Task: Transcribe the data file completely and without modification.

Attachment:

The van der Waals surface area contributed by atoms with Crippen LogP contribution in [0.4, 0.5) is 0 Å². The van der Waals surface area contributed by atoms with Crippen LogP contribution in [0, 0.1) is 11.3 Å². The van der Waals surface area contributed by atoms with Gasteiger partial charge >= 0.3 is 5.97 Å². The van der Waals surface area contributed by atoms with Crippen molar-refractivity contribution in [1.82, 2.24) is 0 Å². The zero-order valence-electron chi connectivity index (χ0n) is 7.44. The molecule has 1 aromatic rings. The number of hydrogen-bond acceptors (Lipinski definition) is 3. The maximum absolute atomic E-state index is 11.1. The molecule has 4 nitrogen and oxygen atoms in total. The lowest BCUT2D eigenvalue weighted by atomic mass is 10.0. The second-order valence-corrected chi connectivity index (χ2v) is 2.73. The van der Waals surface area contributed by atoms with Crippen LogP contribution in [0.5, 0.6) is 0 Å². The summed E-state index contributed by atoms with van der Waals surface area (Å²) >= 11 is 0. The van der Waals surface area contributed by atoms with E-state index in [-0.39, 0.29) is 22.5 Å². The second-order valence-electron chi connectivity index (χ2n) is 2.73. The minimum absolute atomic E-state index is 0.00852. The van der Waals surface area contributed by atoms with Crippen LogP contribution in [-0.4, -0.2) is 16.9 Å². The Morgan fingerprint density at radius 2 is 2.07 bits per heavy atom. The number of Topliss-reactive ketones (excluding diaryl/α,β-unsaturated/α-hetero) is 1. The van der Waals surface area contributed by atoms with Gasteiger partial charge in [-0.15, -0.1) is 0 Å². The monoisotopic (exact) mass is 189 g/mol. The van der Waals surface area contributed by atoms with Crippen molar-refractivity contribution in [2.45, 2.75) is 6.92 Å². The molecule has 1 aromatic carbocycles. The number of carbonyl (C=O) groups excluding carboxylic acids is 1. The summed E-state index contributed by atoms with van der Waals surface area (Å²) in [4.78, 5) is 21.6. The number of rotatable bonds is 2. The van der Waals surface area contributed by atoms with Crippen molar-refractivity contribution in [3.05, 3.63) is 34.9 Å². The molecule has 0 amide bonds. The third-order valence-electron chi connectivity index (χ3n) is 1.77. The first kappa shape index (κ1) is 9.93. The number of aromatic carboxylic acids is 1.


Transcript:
The van der Waals surface area contributed by atoms with Crippen LogP contribution in [0.4, 0.5) is 0 Å². The van der Waals surface area contributed by atoms with Crippen LogP contribution in [0, 0.1) is 11.3 Å². The van der Waals surface area contributed by atoms with Gasteiger partial charge >= 0.3 is 5.97 Å². The van der Waals surface area contributed by atoms with Crippen molar-refractivity contribution in [1.82, 2.24) is 0 Å². The zero-order valence-electron chi connectivity index (χ0n) is 7.44. The molecule has 1 aromatic rings. The number of hydrogen-bond acceptors (Lipinski definition) is 3. The maximum absolute atomic E-state index is 11.1. The molecule has 4 nitrogen and oxygen atoms in total. The lowest BCUT2D eigenvalue weighted by atomic mass is 10.0. The second-order valence-corrected chi connectivity index (χ2v) is 2.73. The van der Waals surface area contributed by atoms with Crippen LogP contribution in [0.5, 0.6) is 0 Å². The summed E-state index contributed by atoms with van der Waals surface area (Å²) >= 11 is 0. The van der Waals surface area contributed by atoms with E-state index in [-0.39, 0.29) is 22.5 Å². The second-order valence-electron chi connectivity index (χ2n) is 2.73. The minimum absolute atomic E-state index is 0.00852. The van der Waals surface area contributed by atoms with Crippen LogP contribution in [-0.4, -0.2) is 16.9 Å². The Morgan fingerprint density at radius 2 is 2.07 bits per heavy atom. The number of Topliss-reactive ketones (excluding diaryl/α,β-unsaturated/α-hetero) is 1. The van der Waals surface area contributed by atoms with Gasteiger partial charge in [-0.15, -0.1) is 0 Å². The monoisotopic (exact) mass is 189 g/mol. The van der Waals surface area contributed by atoms with Crippen molar-refractivity contribution in [2.45, 2.75) is 6.92 Å². The molecule has 1 aromatic carbocycles. The number of carbonyl (C=O) groups excluding carboxylic acids is 1. The summed E-state index contributed by atoms with van der Waals surface area (Å²) in [4.78, 5) is 21.6. The number of rotatable bonds is 2. The van der Waals surface area contributed by atoms with Crippen molar-refractivity contribution in [3.05, 3.63) is 34.9 Å². The molecule has 0 amide bonds. The third-order valence-electron chi connectivity index (χ3n) is 1.77. The first kappa shape index (κ1) is 9.93. The number of aromatic carboxylic acids is 1.